Often, in order to engage all of our students we find ourselves teaching classes or running extra-curricular groups with very non-traditional instrumentation, structure, or repertoire, which can make it difficult to find performance opportunities for our students. It is our hope that this festival will give your school a chance to showcase different groupings and/or styles of musical programming, including, but certainly not limited to, rock band, improvisation, hip-hop, DJ-ing, composition/arranging, sound exploration, rap, and unique instrumentation.

Participating in this festival, students will have a chance to perform for their peers, hear other student music, and receive meaningful feedback in a very relaxed and supportive environment. Following performances, students will take part in interactive workshops with guest artists. Already confirmed for this event is musician Dave Clark (Woodshed Orchestra, Gord Downie, Rheostatics).

Below is a tentative look at the schedule for the day (26th):
8:30-9:30am        Check in/set-up
9:30-11:30am       Morning Session
11:30-12:30pm     Lunch Break (students should pack a lunch for this day)
12:30-2:30pm      Afternoon Session
And for the evening (27th): 7pm doors, and 8pm performances start

Finally, we would also like to keep this festival very student focused. For this reason, we ask that each ensemble assign a student mc to introduce/speak on behalf of their group.

Thank you for your interest and support. If you have any questions, please email or



I think I’ve heard this enough now…

“Is this all you do?”
“You teach the students to actually read music right?”

I’m having trouble understanding why creative, open ended composition and improvisation are equated with students not learning to read or build technique with their voices or instruments.
What if I asked the same questions to others who are not doing much or any composing or creative work.  “Is teaching to read and build technique all you do?”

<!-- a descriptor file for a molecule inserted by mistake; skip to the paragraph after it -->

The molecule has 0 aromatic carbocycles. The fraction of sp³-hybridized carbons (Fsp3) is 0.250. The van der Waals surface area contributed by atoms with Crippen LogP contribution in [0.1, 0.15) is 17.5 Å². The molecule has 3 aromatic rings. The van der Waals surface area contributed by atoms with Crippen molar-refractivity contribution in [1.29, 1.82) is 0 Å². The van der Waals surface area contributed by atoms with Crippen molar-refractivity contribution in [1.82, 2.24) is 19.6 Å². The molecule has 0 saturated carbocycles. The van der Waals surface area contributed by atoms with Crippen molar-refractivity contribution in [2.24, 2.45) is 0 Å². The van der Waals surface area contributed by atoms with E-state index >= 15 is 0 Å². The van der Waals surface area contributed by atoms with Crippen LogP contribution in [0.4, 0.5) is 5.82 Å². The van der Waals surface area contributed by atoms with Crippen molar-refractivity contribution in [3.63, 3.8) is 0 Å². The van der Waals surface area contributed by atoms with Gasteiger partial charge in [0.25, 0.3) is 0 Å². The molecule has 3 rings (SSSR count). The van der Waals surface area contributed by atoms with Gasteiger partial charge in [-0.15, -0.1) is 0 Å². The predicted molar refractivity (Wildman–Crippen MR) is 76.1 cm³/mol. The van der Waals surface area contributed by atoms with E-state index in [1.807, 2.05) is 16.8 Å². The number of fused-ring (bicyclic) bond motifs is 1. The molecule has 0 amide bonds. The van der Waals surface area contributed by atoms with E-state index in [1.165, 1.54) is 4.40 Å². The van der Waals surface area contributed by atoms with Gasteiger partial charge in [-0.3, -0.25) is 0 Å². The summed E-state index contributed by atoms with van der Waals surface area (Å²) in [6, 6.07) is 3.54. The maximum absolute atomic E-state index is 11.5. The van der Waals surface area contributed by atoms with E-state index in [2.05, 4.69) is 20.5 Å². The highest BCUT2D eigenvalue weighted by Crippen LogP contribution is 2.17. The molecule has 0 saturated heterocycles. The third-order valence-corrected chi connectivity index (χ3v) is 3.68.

I am becoming curious what would happen if a music class or department decided to focus only on creative work: how music education can be a way to hear and interact with our surroundings, taking into account that each of our creative perception is unique and valid and that beauty can exist in the sounds around us, we are the composers of our soundscape and responsible for how it may or may not effect us.
What will happen if students just composed and improvised pieces for special occasions and locations around their school, to match their emotions or the feelings they want to have?
Really, let’s play it out.
For one, students may not learn to read notation, what will this mean?  No more music schools as we know them?  (How many of our students go on to post secondary music study?)  How might new post secondary music study look?
Would there eventually be no more orchestras as we know them?  Do public schools create orchestra players or do privilege, class, and cultural background do this?  Do we just teach music because we were taught music (and teach it in that same fashion)?  Is there not more to it?
And, what if there were no more orchestras?  What would change?

Does music put food on the table?  What does it do?

My creative idea for the classroom this week is for a challenge for us as music educators to continue to think about what it is we want music education to offer students who might not go on to study music.  What do we believe music offers to them and us?  What might a definition of music, larger than our current one include?  What might our current one exclude?
I truly do not wish to lose orchestras but I would like to suggest that music education is much bigger than that issue.  I feel that if we do not believe this we will fall to even more cuts.  It would seem that we can no longer afford to give specialized technical training to all to benefit the few that might use it.